The commentaries vary in length from two to five pages, and quite considerably in style – some anecdotal and easily accessible, and some requiring a bit of mental effort. I would have appreciated an index which listed the Bible readings in canonical order, for use at other times than when one is preparing a sermon, but that is to nit-pick.
I found myself profoundly challenged by Tom Arthur’s insistence that we emerge bravely from the ghetto of church life (what the writer calls “the emasculated sentimentality of today’s church”) and become “the midwives of new possibilities the world of buying and selling cannot imagine”. These commentaries move us on from simply understanding what the words of the text are saying, to the next step of opening our eyes to the significance of what is going on around us.
Ruth Allen is a retired United Reformed Church minister based at Ilkeston United Reformed Church in Derbyshire
Advent reflections through poetry
Advent calendars were on sale in September in our local supermarket, so it seems a little late to be reviewing a book of readings and reflections for Advent. What is more, there are no chocolates on offer. Instead, the author offers us ìa wonderful chance to examine ourselves, to review our lives in a way that we seldom bother to doî. Somehow that seems a very good offer at a time when busyness can easily overshadow the message of this season. Christ can be put back into Christmas.
What makes this book any different from many other sources of Advent readings? Rachel Boulding is taken up with the insight that poetry is a powerful medium to take us into deep spiritual places. This book is full of the works of poets, from the 13th Century to the present day. But beware: the author openly admits that she has taken no account of the beliefs or lifestyle of the poets whose work she chooses and, maybe an obstacle to some, she only uses extracts from poems. That will not please the literary critic who may feel that she has not got the point of the whole work.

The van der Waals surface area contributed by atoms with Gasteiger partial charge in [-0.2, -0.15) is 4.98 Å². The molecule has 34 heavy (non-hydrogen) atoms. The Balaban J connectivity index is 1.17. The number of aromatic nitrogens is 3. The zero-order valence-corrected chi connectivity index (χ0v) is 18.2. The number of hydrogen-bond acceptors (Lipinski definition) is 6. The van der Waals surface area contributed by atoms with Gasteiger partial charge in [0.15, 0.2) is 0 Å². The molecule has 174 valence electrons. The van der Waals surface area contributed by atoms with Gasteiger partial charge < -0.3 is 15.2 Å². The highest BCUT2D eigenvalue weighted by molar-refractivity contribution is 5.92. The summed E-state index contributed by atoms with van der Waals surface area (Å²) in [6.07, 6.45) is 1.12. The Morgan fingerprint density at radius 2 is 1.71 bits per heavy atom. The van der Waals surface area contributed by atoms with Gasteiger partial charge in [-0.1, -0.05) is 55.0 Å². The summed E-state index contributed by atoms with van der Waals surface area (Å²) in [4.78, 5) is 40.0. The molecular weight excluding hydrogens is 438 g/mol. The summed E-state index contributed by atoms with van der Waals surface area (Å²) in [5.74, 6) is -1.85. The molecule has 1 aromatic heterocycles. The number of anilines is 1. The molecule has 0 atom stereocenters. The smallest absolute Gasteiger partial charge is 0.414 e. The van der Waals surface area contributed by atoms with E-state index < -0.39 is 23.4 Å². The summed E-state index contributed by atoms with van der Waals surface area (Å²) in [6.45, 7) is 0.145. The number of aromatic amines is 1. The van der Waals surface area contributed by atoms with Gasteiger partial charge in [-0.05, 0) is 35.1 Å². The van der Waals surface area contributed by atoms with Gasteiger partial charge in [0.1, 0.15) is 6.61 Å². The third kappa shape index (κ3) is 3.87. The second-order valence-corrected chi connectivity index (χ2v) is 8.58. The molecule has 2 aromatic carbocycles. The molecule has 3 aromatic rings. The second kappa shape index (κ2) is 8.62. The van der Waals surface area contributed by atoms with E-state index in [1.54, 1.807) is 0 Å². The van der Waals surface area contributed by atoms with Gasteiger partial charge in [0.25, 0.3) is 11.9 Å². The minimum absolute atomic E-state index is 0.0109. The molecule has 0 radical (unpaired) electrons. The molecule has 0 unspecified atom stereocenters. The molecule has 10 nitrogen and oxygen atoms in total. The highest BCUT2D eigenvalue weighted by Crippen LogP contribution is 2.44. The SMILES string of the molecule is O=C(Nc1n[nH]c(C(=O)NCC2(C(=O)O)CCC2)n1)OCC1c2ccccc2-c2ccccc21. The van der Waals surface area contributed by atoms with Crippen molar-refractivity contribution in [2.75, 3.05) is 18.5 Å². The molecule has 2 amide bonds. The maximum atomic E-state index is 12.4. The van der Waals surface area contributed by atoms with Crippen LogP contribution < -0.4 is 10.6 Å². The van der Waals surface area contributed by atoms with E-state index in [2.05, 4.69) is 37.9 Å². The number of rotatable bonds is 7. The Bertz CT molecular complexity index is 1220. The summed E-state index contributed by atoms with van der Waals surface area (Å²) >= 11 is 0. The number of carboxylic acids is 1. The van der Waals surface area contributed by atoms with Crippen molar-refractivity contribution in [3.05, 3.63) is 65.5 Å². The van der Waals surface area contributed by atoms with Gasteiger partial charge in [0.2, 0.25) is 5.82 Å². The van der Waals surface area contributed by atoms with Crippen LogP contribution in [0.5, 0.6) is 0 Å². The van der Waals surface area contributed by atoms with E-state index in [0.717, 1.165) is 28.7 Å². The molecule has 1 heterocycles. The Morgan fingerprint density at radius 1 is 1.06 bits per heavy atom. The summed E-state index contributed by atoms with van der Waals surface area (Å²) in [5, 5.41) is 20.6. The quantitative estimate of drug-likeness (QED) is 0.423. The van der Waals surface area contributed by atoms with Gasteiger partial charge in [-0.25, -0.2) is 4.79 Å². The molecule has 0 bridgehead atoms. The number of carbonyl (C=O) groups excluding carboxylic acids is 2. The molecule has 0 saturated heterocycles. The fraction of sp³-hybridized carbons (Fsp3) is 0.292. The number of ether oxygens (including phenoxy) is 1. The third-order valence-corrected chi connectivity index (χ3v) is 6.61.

For me however, that was not a problem, and I commend this book to anyone looking to examine their life in God’s world at this time of wonder and joy, and yet, for many, a time of pressure and pain. It is good news that the reflections do not stop at Christmas but take us right through to Epiphany.
Any reviewer will have some criticisms. Mine are that I wish Rachel Boulding could have removed “of England” in referring to the church in one or two places, and I would have preferred her to use the New Revised Standard Version for all her biblical quotations, rather than flitting between it, the King James Version and the Book of Common Prayer. But those are small points about a book that will do you a lot more good than chocolates!
John Waller is a retired United Reformed Church minister living in Hythe, Kent
Comfort for lives under pressure
Coffee with God is a little book designed to bring a lot of comfort and strength to women. Written by 28 women with military connections (some are on active military service, others are mothers, wives, and girlfriends who wait patiently during the six long months of the deployment of their loved ones), this book provides 165 10-minute reflections of comfort and inspiration.